The Reduction Potential Concept Builder is an adjustable-size file that displays nicely on smart phones, on tablets such as the iPad, on Chromebooks, and on laptops and desktops. The size of the Concept Builder can be scaled to fit the device that it is displayed on. The compatibility with smart phones, iPads, other tablets, and Chromebooks make it a perfect tool for use in a 1:1 classroom.


Teaching Ideas and Suggestions:

We're going to be honest: we do Physics. That's why this is called The Physics Classroom website. And when we do the Teacher's Notes section for our Concept Builders, we typically have a lot to say ... and a lot of resources to point you to. We're not claiming to be ignorant of chemistry; we just don't have a lot of resources here at The Physics Classroom to point you to. And so this page is going to be a lot shorter than our usual page that accompanies our Physics Concept Builders. That's our honest confession.

Most Chemistry courses have a unit on electrochemistry or oxidation-reduction. One of the most important tools in such a unit is the table of Standard Reduction Potentials. Students often have difficulty using the table to answer questions. This Concept Builder is designed to build confidence in the use of the table. Students will use it to rank the strength of oxidizing and reducing agents and to identify substances that will serve to reduce or oxidize another substance. The Reduction Potential Concept Builder is comprised of 36 questions organized into 12 Question Groups and spread across three activities. The tasks required by the questions vary per activity.

Here is the breakdown of the activities:
  • Ranking Tasks - Oxidizing Agents: Question Groups 1-3 ... Using a provided Reduction Potential table, rank three different oxidizing agents according to their strength.
  • Ranking Tasks - Reducing Agents: Question Groups 4-6 ... Using a provided Reduction Potential table, rank three different reducing agents according to their strength.
  • Agents for Hire: Question Groups 7-12 ... Identify those substances that are capable of oxidizing or reducing another substance. 

Teachers are encouraged to view the Questions or to do the Concept Builder in order to judge which activities are most appropriate for their classes. The three activities are scaffolded such that doing all three in order makes for an effective learning experience.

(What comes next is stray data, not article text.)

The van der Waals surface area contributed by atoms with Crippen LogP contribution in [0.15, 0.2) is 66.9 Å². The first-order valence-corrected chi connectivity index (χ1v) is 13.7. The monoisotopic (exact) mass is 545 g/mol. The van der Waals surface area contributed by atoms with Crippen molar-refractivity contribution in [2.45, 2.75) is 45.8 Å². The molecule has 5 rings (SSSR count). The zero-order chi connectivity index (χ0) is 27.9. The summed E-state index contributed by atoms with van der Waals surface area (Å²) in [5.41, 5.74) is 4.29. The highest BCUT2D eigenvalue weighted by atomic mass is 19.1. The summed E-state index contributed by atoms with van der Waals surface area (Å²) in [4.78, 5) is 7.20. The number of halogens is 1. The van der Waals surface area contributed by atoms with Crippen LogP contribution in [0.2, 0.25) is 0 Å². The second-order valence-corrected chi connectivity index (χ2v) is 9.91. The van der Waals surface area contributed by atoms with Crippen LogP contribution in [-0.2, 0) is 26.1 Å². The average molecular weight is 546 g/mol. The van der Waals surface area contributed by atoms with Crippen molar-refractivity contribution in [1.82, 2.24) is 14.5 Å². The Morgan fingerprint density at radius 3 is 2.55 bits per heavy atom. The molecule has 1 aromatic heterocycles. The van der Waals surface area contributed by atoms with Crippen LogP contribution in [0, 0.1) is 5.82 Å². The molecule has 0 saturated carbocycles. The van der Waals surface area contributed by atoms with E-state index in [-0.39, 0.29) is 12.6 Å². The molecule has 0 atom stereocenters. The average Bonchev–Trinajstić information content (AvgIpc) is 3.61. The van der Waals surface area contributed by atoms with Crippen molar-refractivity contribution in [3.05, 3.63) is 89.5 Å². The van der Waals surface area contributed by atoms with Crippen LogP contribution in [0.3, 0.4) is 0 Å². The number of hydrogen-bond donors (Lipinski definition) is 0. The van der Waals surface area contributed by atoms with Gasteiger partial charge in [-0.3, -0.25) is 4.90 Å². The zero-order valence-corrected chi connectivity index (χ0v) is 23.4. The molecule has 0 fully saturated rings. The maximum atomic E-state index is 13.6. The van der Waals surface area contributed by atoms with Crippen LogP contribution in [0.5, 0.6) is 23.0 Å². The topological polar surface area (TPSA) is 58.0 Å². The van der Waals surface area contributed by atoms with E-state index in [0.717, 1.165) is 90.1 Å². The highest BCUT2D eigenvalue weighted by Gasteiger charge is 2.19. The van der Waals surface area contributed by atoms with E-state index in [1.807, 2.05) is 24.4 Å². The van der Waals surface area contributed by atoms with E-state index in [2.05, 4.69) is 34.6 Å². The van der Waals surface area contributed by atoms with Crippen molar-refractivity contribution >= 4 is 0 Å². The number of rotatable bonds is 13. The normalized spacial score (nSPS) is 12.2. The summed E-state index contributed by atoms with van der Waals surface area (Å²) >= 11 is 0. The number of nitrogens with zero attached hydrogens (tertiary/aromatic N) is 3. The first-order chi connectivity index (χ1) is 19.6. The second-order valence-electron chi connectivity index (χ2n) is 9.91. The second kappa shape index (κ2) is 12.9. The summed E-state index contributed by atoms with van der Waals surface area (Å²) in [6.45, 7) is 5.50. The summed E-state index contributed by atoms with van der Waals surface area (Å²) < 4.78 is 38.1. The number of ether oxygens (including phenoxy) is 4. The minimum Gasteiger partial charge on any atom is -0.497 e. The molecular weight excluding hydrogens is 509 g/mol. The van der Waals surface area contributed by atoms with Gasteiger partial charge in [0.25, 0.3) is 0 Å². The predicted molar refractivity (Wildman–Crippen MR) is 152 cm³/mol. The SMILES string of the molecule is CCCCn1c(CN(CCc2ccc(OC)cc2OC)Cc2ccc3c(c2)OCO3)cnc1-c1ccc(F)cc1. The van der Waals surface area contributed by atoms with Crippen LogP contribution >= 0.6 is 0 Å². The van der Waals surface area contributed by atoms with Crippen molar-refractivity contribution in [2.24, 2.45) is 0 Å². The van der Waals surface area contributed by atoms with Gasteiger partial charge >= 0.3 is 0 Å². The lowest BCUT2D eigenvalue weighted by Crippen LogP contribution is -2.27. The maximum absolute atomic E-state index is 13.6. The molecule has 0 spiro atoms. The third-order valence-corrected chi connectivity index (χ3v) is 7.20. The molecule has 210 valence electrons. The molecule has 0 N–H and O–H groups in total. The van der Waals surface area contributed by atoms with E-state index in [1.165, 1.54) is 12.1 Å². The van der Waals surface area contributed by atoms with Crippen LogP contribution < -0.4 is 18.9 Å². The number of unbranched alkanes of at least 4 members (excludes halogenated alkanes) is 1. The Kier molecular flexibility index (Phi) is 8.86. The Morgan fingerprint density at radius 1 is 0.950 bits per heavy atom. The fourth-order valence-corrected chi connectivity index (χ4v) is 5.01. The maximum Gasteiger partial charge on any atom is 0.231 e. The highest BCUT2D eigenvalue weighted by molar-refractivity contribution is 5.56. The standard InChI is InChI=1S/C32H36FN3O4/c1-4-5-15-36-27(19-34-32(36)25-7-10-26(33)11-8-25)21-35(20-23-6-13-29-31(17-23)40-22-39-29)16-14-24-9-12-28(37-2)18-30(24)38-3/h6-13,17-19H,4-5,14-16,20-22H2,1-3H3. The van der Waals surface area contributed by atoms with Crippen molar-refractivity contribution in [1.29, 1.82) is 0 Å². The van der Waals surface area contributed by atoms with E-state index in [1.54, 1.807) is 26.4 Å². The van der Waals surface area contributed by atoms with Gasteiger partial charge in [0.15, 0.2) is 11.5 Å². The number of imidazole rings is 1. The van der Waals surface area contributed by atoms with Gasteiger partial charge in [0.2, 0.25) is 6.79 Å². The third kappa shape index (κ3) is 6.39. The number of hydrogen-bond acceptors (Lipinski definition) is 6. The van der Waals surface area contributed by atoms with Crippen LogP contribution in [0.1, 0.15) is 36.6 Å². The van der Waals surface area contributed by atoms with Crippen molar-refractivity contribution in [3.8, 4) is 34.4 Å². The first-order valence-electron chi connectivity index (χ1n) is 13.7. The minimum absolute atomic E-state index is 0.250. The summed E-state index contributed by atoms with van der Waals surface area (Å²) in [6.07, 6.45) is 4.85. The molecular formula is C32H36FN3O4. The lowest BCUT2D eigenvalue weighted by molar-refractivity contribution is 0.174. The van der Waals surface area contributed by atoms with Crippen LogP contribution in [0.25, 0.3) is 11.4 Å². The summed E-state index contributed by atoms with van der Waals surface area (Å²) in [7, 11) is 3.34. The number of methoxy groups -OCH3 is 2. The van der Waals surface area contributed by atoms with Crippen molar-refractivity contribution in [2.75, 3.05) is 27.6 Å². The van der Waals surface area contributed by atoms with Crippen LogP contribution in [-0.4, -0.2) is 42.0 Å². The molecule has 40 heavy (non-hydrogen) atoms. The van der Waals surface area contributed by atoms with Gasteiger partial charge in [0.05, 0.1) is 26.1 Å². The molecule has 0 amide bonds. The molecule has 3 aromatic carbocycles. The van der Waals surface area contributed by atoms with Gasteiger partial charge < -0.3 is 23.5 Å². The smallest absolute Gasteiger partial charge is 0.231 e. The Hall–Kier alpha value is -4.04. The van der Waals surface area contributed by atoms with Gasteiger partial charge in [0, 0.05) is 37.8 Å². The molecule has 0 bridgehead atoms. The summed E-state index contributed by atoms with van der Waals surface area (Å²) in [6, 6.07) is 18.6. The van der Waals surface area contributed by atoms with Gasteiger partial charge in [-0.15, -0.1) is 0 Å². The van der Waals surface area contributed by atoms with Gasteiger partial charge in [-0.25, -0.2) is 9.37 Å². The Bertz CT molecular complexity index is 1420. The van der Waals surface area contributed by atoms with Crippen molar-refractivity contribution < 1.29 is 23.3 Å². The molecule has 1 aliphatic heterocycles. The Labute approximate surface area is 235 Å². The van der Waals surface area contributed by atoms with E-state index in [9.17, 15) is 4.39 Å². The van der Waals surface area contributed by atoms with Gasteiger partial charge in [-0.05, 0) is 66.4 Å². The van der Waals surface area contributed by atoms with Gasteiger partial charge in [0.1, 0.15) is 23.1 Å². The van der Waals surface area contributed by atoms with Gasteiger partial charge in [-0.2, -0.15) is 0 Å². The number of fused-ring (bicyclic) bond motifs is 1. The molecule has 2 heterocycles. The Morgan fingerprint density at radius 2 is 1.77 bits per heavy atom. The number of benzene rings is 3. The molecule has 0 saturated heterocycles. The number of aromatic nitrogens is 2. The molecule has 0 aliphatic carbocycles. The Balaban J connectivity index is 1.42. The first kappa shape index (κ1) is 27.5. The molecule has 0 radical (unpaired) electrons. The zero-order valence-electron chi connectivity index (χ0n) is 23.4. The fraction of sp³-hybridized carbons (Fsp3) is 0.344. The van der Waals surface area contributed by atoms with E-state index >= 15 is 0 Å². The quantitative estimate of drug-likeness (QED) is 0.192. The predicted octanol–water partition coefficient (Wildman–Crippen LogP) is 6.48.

Like all our Concept Builders, this Concept Builder utilizes a variety of strategies to make each student's experience different. The ordering of questions is random. The Question number assigned to each question is scrambled. For instance, two side-by-side students will not have the same question for question number three. And questions are organized into "groups" of three; the question a student receives is selected at random. In the end, two side-by-side students will have quite different experiences.

For those with Task Tracker accounts, the Concept Builder also keeps track of student progress. It requires that students demonstrate a mastery of questions in each Question Group. If they miss a question from one group, then they will have to answer two consecutive questions correctly in order to demonstrate mastery. Progress is displayed in the progress report on the right side of the Concept Builder. A star indicates a demonstration of mastery. A question with a red background indicates that the student has missed the question. And a question with a yellow background means that the student must get one more question from that Question Group correctly answered in order to obtain a star. When an activity is completed, the student will be awarded a Trophy. This Trophy is displayed on the Main Menu screen. These strategies make the Concept Builder an ideal addition to the 1:1 classroom and other settings in which computers are readily available. 

The most valuable (and most overlooked) aspect of this Concept Builder is the Help Me! feature. Each question group is accompanied by a Help page that discusses the specifics of the question. This Help feature transforms the activity from a question-answering activity into a concept-building activity. The student who takes the time to use the Help pages can be transformed from a guesser to a learner and from an unsure student to a confident student. The "meat and potatoes" of the Help pages are in the sections titled "How to Think About This Situation:" Students need to be encouraged by teachers to use the Help Me! button and to read this section of the page. A student that takes time to reflect upon how they are answering the question and how an expert would think about the situation can transform their naivete into expertise.